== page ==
TCM had scheduled Fat City for 7 p.m. tonight — good job, guest programmer Ellen Barkin — even before the sad news broke that its Oscar-nominated co-star, Susan Tyrrell, died yesterday at age 67. Thus a night of film appreciation takes on the occasion of a memorial service, with Tyrrell's performance an indelible epitaph.
In movies such as Forbidden Zone and Paul Verhoeven's medieval fantasy Flesh+Blood — that range alone speaks volumes — Tyrrell was a memorably grating presence. In a routine studio picture, she came off like horseradish in a bridge club's aspic. In Fat City, as tanktown boxer Stacy Keach's toxic companion, she's a human bruise — a lifetime's tightly strung collection of accumulated hurts and hair-trigger slights, as ready to snap as piano wire if she thinks she heard some sideways inflection in your voice.
If you've never seen Fat City, don't miss the chance to watch veteran director John Huston and cinematographer Conrad Hall teach those new-Hollywood tadpoles something about location-shooting grit, unsparing character detail and winner-lose-all despair. This vintage Theo Panayides appreciation from a 2003 Scene Nashville Film Festival preview says it all:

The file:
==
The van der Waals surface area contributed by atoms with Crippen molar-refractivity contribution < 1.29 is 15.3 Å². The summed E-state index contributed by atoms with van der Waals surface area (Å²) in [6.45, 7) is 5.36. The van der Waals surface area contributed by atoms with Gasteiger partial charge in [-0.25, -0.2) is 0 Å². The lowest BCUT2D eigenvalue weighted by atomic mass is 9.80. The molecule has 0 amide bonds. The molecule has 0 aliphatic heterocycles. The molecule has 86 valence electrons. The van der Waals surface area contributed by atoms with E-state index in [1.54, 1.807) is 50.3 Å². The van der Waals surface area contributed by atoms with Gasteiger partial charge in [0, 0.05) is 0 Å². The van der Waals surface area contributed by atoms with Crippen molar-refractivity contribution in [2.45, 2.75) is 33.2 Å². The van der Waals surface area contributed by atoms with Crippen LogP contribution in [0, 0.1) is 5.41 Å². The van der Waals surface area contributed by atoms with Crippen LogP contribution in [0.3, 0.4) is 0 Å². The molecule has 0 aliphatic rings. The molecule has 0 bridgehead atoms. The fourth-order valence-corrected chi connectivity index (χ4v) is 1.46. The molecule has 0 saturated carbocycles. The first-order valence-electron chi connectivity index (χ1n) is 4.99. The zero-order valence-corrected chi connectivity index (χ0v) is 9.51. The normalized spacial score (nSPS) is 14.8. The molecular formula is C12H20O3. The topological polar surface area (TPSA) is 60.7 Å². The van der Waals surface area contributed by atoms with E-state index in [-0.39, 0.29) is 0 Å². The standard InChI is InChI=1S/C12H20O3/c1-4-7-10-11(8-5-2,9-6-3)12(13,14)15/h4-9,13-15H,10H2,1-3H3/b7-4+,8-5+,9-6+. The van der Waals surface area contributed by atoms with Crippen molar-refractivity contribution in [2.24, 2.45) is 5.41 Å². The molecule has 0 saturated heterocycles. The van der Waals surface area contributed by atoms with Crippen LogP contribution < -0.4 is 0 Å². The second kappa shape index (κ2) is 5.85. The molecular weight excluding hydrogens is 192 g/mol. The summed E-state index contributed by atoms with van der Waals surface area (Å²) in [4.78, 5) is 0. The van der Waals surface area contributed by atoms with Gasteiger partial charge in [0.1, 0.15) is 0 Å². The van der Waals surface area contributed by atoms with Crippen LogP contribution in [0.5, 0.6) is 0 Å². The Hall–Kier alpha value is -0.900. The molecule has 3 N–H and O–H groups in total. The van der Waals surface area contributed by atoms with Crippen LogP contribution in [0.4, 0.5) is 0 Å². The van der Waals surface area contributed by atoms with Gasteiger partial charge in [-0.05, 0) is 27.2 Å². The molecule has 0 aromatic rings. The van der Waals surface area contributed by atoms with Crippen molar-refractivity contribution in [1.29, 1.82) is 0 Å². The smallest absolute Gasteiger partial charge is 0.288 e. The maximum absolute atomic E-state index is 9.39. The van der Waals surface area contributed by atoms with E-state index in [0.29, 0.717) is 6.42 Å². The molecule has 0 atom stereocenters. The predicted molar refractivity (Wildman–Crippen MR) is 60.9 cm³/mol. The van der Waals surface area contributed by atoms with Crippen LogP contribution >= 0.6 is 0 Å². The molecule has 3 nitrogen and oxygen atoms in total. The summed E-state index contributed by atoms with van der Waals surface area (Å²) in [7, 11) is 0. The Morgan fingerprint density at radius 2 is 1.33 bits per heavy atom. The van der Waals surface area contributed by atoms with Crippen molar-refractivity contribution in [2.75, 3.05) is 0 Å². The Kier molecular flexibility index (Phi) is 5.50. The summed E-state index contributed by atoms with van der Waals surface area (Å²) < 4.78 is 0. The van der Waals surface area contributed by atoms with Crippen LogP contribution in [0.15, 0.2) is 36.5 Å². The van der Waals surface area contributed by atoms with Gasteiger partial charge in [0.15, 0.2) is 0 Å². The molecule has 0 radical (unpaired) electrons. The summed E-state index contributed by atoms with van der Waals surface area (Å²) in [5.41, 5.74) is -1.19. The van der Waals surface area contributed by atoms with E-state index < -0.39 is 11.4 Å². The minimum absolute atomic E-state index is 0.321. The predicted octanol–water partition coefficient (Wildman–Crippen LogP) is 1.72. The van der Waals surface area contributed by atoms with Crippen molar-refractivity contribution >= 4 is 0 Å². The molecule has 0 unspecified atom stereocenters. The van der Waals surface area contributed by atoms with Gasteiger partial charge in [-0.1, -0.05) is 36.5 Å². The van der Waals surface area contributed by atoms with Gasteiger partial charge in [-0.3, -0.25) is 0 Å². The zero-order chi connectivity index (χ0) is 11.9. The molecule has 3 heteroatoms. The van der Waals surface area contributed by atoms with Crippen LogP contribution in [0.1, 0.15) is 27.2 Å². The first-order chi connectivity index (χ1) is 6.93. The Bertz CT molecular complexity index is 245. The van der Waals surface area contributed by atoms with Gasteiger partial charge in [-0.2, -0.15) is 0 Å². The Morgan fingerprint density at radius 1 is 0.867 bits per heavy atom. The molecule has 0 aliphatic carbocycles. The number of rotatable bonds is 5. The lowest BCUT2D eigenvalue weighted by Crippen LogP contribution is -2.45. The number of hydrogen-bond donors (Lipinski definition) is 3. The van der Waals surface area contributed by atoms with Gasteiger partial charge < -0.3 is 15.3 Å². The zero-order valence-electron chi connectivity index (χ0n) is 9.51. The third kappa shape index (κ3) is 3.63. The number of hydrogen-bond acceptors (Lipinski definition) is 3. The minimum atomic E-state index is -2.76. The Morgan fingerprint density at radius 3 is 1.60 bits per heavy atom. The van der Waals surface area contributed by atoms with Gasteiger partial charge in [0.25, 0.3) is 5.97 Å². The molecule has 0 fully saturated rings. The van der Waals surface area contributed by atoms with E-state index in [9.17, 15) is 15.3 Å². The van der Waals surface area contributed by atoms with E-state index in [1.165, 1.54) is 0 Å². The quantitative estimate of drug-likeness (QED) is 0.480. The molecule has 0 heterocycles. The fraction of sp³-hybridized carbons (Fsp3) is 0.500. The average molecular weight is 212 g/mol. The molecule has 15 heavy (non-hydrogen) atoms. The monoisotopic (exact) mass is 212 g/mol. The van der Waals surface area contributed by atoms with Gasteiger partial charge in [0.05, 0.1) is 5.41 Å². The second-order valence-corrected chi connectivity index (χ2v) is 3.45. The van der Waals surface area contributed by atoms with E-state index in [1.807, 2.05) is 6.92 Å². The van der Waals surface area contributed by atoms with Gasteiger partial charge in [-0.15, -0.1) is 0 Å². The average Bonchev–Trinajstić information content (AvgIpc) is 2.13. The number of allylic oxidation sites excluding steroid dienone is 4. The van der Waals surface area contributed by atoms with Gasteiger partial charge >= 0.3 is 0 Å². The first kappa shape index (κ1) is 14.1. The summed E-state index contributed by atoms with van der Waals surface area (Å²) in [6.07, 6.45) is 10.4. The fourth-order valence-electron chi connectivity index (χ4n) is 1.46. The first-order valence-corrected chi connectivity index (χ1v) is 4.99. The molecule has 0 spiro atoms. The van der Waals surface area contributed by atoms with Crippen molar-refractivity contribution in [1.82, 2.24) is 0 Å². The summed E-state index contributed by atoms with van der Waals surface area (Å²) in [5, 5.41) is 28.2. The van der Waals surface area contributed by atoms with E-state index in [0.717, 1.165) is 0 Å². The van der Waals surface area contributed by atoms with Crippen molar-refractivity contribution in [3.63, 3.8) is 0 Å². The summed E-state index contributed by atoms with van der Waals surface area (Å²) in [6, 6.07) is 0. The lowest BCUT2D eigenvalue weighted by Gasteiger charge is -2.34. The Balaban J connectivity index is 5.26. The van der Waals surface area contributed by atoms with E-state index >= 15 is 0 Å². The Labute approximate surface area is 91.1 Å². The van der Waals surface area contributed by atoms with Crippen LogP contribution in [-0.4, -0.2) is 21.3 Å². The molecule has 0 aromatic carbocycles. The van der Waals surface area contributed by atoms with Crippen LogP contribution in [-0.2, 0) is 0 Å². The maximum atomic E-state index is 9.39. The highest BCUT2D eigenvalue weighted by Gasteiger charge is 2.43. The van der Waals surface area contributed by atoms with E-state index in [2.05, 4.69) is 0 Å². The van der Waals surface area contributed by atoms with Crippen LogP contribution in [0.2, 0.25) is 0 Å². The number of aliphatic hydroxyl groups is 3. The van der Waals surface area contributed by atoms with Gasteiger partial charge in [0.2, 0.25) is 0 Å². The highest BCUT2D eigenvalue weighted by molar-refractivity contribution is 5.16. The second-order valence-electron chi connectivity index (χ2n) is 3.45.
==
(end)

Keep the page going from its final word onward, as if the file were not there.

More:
John Huston’s poetic 1972 boxing movie—tragedy seen through the corner of the eye—shows up Raging Bull for the macho adolescent fantasy that it is. Two small-time pugs cross paths in a California town—one an unambitious kid (Jeff Bridges) just starting out, the other a self-destructive ex-champ (Stacy Keach) heading for the skids. As a film about boxers, this is perhaps second only to Robert Wise’s The Set-Up—but it’s not just a film about boxers. It’s a sounding of director Huston’s favorite theme, from The Asphalt Jungle to Wise Blood: losers and small-timers living on the fringe of society, the flipside of the American Dream. There’s undoubtedly something a mite self-conscious to the movie’s relentlessly downbeat tone, its wasted-looking characters propping up bars as Kris Kristofferson sings “Help Me Make It Through the Night” on the soundtrack. But there’s honesty in its details and a compassion to its equable, sympathetic tone—typified by the scenes involving an aged Mexican boxer who departs the film as noiselessly and with as much dignity as he entered it.